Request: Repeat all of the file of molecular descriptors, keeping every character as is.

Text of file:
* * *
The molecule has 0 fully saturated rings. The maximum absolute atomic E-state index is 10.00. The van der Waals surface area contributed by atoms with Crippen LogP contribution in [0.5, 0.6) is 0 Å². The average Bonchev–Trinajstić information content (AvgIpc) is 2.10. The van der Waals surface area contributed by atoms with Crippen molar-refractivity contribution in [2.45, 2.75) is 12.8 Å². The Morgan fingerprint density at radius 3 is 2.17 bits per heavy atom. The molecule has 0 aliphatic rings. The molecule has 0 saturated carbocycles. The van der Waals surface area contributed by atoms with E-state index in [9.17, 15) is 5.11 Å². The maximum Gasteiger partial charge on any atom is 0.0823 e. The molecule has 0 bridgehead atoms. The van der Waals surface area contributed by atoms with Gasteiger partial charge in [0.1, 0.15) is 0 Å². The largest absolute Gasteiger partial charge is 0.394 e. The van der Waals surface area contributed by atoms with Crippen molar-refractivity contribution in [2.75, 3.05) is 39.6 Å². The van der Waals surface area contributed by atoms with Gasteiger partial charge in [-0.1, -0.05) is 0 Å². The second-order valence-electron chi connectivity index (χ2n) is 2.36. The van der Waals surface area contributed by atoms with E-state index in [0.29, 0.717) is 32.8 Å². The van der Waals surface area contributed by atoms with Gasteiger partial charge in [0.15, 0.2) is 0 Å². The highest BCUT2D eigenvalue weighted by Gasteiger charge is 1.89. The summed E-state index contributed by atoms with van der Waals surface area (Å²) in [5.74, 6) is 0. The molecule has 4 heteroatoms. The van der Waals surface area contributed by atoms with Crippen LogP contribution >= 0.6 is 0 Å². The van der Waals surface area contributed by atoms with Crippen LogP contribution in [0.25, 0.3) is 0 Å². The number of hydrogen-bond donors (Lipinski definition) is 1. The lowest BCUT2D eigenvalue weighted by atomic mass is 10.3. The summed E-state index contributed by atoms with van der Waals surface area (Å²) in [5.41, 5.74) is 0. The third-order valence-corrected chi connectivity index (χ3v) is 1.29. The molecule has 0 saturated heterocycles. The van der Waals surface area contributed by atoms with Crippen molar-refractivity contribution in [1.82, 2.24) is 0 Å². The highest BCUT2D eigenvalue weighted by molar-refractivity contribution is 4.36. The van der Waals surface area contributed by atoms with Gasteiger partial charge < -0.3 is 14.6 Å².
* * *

The molecule has 0 fully saturated rings. The maximum absolute atomic E-state index is 10.00. The van der Waals surface area contributed by atoms with Crippen LogP contribution in [0.5, 0.6) is 0 Å². The average Bonchev–Trinajstić information content (AvgIpc) is 2.10. The van der Waals surface area contributed by atoms with Crippen molar-refractivity contribution in [2.45, 2.75) is 12.8 Å². The Morgan fingerprint density at radius 3 is 2.17 bits per heavy atom. The molecule has 0 aliphatic rings. The molecule has 0 saturated carbocycles. The van der Waals surface area contributed by atoms with E-state index in [9.17, 15) is 5.11 Å². The maximum Gasteiger partial charge on any atom is 0.0823 e. The molecule has 0 bridgehead atoms. The van der Waals surface area contributed by atoms with Gasteiger partial charge in [0.1, 0.15) is 0 Å². The largest absolute Gasteiger partial charge is 0.394 e. The van der Waals surface area contributed by atoms with Crippen molar-refractivity contribution in [2.75, 3.05) is 39.6 Å². The van der Waals surface area contributed by atoms with Gasteiger partial charge in [-0.1, -0.05) is 0 Å². The second-order valence-electron chi connectivity index (χ2n) is 2.36. The van der Waals surface area contributed by atoms with E-state index in [0.29, 0.717) is 32.8 Å². The van der Waals surface area contributed by atoms with Gasteiger partial charge in [0.15, 0.2) is 0 Å². The highest BCUT2D eigenvalue weighted by Gasteiger charge is 1.89. The summed E-state index contributed by atoms with van der Waals surface area (Å²) in [5.74, 6) is 0. The molecule has 4 heteroatoms. The van der Waals surface area contributed by atoms with Crippen LogP contribution >= 0.6 is 0 Å². The van der Waals surface area contributed by atoms with Crippen LogP contribution in [0.25, 0.3) is 0 Å². The number of hydrogen-bond donors (Lipinski definition) is 1. The lowest BCUT2D eigenvalue weighted by atomic mass is 10.3. The summed E-state index contributed by atoms with van der Waals surface area (Å²) in [5.41, 5.74) is 0. The third-order valence-corrected chi connectivity index (χ3v) is 1.29. The molecule has 0 saturated heterocycles. The van der Waals surface area contributed by atoms with Crippen molar-refractivity contribution in [1.82, 2.24) is 0 Å². The highest BCUT2D eigenvalue weighted by molar-refractivity contribution is 4.36. The van der Waals surface area contributed by atoms with Gasteiger partial charge < -0.3 is 14.6 Å².